Added protection for consumers from traders

PUBLISHED: 20:41 01 October 2008 | UPDATED: 16:42 14 April 2010

CONSUMERS get added protection from traders that visit their homes and places of work in new legislation that comes into force today, Wednesday.

CONSUMERS get added protection from traders that visit their homes and places of work in new legislation that comes into force today, Wednesday.

The Cancellation of Contracts Made in a Consumer's Home or Place or Work Regulations 2008 replaces previous law to say that regardless of whether a trader is invited or uninvited to a person's house, the consumer has a seven day cooling-off period within which time they can cancel the contract.

The regulations affect traders such as double glazing salesmen, builders soliciting to build extensions, replace driveways or patios - anyone who visits a person's home to sell them a product or service. It includes traders commissioned to make repairs to the consumer's house.

The protection is given only where the purchase of the product or service exceeds £35, and there are some contracts exempt of the regulations including the sale of immovable property, foodstuffs, and insurance.

Previously regulations have only protected consumers from contracts made with traders who arrive uninvited to their home.

The new regulations extend protection further to include contracts made with traders away from the consumer's home, including their workplaces and even if the consumer is at another person's home, or on an excursion away from their home, even if the visit is at the request of the consumer.

Peter Greene, Devon County Council's Fair Trading Manager for Devon Trading Standards, said: "The new law extends an important protection for consumers when making agreements at home, for example, in relation to agreeing to building work or double glazing or purchasing more expensive goods when a trader visits you at your home."

"It also helps us to target the cowboys and rogue traders, because in our experience, they rarely inform consumers of their cancellation rights."

What do businesses have to do?

A Notice of the Right to Cancel (a cancellation notice) must be dated and given to the customer at the time the contract is made. If the contract is wholly or partly in writing, the notice must be incorporated in the same document. The notice must be easily legible, and where incorporated in a contract or another document, must be set out in a separate box with the heading 'Notice of the Right to Cancel'.

What information should be included in the Notice of the Right to Cancel?

a) The business name,

b) Contract reference number,

c) A statement that the customer has the right to cancel the contract within seven calendar days starting on the day of receipt of the written notice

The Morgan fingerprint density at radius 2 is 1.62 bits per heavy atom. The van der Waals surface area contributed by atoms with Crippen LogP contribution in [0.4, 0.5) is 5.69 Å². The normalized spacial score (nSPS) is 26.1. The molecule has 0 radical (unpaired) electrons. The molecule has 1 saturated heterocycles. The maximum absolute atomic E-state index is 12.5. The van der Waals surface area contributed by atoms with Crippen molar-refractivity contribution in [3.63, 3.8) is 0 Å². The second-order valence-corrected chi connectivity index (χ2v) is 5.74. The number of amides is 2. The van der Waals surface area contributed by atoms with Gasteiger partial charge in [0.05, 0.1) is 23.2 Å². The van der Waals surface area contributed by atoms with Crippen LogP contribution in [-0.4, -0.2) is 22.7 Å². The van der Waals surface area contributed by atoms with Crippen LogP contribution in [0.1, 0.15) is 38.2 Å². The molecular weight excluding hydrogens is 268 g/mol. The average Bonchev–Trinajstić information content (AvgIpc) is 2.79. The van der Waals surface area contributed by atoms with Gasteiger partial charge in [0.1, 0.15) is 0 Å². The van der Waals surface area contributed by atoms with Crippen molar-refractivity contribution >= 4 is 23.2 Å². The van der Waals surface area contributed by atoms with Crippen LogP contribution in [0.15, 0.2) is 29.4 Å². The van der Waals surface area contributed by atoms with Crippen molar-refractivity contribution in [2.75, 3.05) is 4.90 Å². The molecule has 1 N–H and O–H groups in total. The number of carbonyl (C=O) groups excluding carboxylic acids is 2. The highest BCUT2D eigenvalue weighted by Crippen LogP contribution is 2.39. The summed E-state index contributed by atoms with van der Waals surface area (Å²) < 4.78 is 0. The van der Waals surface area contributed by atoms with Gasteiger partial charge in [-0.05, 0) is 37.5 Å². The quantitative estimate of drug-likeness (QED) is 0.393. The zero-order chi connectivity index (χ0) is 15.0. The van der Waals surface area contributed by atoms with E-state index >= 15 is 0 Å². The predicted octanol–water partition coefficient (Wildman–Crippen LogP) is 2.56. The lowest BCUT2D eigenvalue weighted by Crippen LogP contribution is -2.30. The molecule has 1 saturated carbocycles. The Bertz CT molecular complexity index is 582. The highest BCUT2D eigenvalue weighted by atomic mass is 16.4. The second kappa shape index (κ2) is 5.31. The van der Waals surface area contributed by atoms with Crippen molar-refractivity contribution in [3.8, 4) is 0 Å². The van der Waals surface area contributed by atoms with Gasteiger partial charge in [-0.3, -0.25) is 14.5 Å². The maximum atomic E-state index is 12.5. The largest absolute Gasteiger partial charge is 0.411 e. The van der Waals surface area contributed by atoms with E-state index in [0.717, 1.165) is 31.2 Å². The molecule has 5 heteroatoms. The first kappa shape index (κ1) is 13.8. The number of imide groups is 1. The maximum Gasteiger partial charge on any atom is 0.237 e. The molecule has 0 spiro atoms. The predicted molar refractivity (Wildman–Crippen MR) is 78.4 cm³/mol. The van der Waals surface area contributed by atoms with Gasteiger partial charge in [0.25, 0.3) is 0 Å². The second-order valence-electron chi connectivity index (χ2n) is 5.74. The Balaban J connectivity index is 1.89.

d) The name and address (or email) of the person to whom a cancellation notice may be given

e) A statement that the consumer may use the cancellation form provided if they wish

f) Where applicable a statement that payment may be required if the contract commences straightaway at their request, and they subsequently decide to cancel.

A business should be aware that if they fail to provide a Notice of the Right to Cancel to customers, that includes all the required information, they may be guilty of a criminal offence.

If a customer sends their cancellation notice to a business by post, it is deemed to have been issued at the time of posting, even if it is received beyond the seven day deadline.

Commencing work before the end of the cancellation period

A customer may ask for the work to be commenced prior to the end of the cancellation period, and this is possible under the Regulations. Where this arises, the business must ensure that it includes in the Notice of the Right to Cancel, a statement that payment may be required to be made if the contract is subsequently cancelled. The consumer cannot be made to waive their right to cancel within the seven calendar days, but it must be made clear to them that if they do cancel, they must make reasonable payment for goods and services provided up to the point of cancellation.

The business should always issue the Notice of the Right to Cancel and ensure that their customer records their agreement in writing to performance of the contract beginning before the end of the cooling off period if that is what they wish to happen.

Related Credit agreements

When a consumer serves a cancellation notice on a trader to cancel a contract for goods or services to which these Regulations apply, any related credit agreement will automatically be cancelled, with no further action required by the consumer.

What if the business doesn't give the consumer a cancellation notice with all the required information at the time the agreement is made?

The consumer is not liable to pay the business for work completed or return goods incorporated into land and property. The business will also commit a criminal offence.

There are a number of contracts that are excluded from these regulations such as the sale of immovable property, foodstuffs, and insurance.

If a business is unsure as to whether it is likely to be affected, or requires clarification of the regulations and their effect then further information can be accessed at http://www.berr.gov.uk/whatwedo/consumers/buying-selling/Doorstep-selling/index.html or contact Devon County Council's Trading Standards Service business helpline on (01392) 281381 or email tsadvice@devon.gov.uk.

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